Nobody Knows My Name hit the bestsellers list, selling more than a million copies. While not a marching or sit-in style activist, Baldwin emerged as one of the leading voices in the Civil Rights Movement for his compelling work on race.

‘The Fire Next Time’

In 1963, there was a noted change in Baldwin’s work with The Fire Next Time. This collection of essays was meant to educate white Americans on what it meant to be Black. It also offered white readers a view of themselves through the eyes of the African American community.

In the work, Baldwin offered a brutally realistic picture of race relations, but he remained hopeful about possible improvements. “If we…do not falter in our duty now, we may be able…to end the racial nightmare.” His words struck a chord with the American people, and The Fire Next Time sold more than a million copies.

That same year, Baldwin was featured on the cover of Time magazine. “There is not another writer — white or Black — who expresses with such poignancy and abrasiveness the dark realities of the racial ferment in North and South,” Time said in the feature.

Baldwin wrote another play, Blues for Mister Charlie, which debuted on Broadway in 1964. The drama was loosely based on the 1955 racially motivated murder of a young African American boy named Emmett Till.

This same year, his book with friend Avedon entitled Nothing Personal, hit bookstore shelves. The work was a tribute to slain civil rights movement leader Medgar Evers. Baldwin also published a collection of short stories, Going to Meet the Man, around this time.

In his 1968 novel Tell Me How Long the Train’s Been Gone, Baldwin returned to popular themes — sexuality, family and the Black experience. Some critics panned the novel, calling it a polemic rather than a novel. He was also criticized for using the first-person singular, the “I,” for the book’s narration.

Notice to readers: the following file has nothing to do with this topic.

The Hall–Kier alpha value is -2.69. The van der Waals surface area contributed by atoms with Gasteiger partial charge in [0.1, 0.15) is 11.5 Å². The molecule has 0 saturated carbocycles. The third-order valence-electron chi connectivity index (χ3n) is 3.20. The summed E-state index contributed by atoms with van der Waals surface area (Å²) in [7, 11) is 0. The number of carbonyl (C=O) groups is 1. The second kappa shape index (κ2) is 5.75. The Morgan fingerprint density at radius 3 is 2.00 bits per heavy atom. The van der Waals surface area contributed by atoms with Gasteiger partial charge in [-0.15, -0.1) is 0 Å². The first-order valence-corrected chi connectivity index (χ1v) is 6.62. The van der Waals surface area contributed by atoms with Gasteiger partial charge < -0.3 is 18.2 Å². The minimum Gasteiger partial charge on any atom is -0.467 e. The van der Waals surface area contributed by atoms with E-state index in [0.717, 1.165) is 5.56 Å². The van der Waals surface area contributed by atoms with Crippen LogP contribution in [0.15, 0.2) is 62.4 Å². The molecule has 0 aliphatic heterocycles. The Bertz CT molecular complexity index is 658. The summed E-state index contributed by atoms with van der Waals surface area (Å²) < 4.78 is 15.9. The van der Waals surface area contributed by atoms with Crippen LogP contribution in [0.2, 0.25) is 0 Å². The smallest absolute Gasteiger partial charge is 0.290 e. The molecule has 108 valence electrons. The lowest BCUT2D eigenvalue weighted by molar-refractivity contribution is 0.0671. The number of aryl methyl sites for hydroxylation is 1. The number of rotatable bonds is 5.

Later Works and Death

By the early 1970s, Baldwin seemed to despair over the racial situation. He had witnessed so much violence in the previous decade — especially the assassinations of Evers, Malcolm X and Martin Luther King Jr. — caused by racial hatred.

This disillusionment became apparent in his work, which employed a more strident tone than in earlier works. Many critics point to No Name in the Street, a 1972 collection of essays, as the beginning of the change in Baldwin’s work. He also worked on a screenplay around this time, trying to adapt The Autobiography of Malcolm X by Alex Haley for the big screen.

While his literary fame faded somewhat in his later years, Baldwin continued to produce new works in a variety of forms. He published a collection of poems, Jimmy’s Blues: Selected Poems, in 1983 as well as the 1987 novel Harlem Quartet.

Baldwin also remained an astute observer of race and American culture. In 1985, he wrote The Evidence of Things Not Seen about the Atlanta child murders. Baldwin also spent years sharing his experiences and views as a college professor. In the years before his death, he taught at the University of Massachusetts at Amherst and Hampshire College.

Baldwin died on December 1, 1987, at his home in St. Paul de Vence, France. Never wanting to be a spokesperson or a leader, Baldwin saw his personal mission as bearing “witness to the truth.” He accomplished this mission through his extensive, rapturous literary legacy.

How Fannie Lou Hamer Created a Tool To Fight Voter Suppression Today

By Marc Elias

May 25, 2021

A geometric black-and-white collage featuring Fannie Lou Hammer and various scenes from civil rights protests

In 1964, civil rights leader Fannie Lou Hamer had a bold idea. A Black woman, she would run for Congress in the Democratic primary in Mississippi. Her opponent would be the pro-segregationist, white incumbent Jamie Whitten. At the time, Black citizens comprised 52.4% of the congressional district’s population, but less than 3% of its registered voters.

While she lost the primary 35,218 to 621, she set in motion one of the most consequential House election contests in history. And she may well have set the stage for the use of that process to fight voter suppression today.

After losing the primary, Hamer, along with Annie Devine and Victoria Gray, unsuccessfully sought to qualify for the November 1964 congressional ballot as third-party candidates under the banner of the Mississippi Freedom Democratic Party. Then, after the general election, Hammer, Devine, Gray and the Mississippi Freedom Democratic Party filed an election contest in the U.S. House challenging the seating of the Mississippi congressional delegation on the grounds that their elections were marred by voting discrimination and unconstitutional disenfranchisement of Black voters.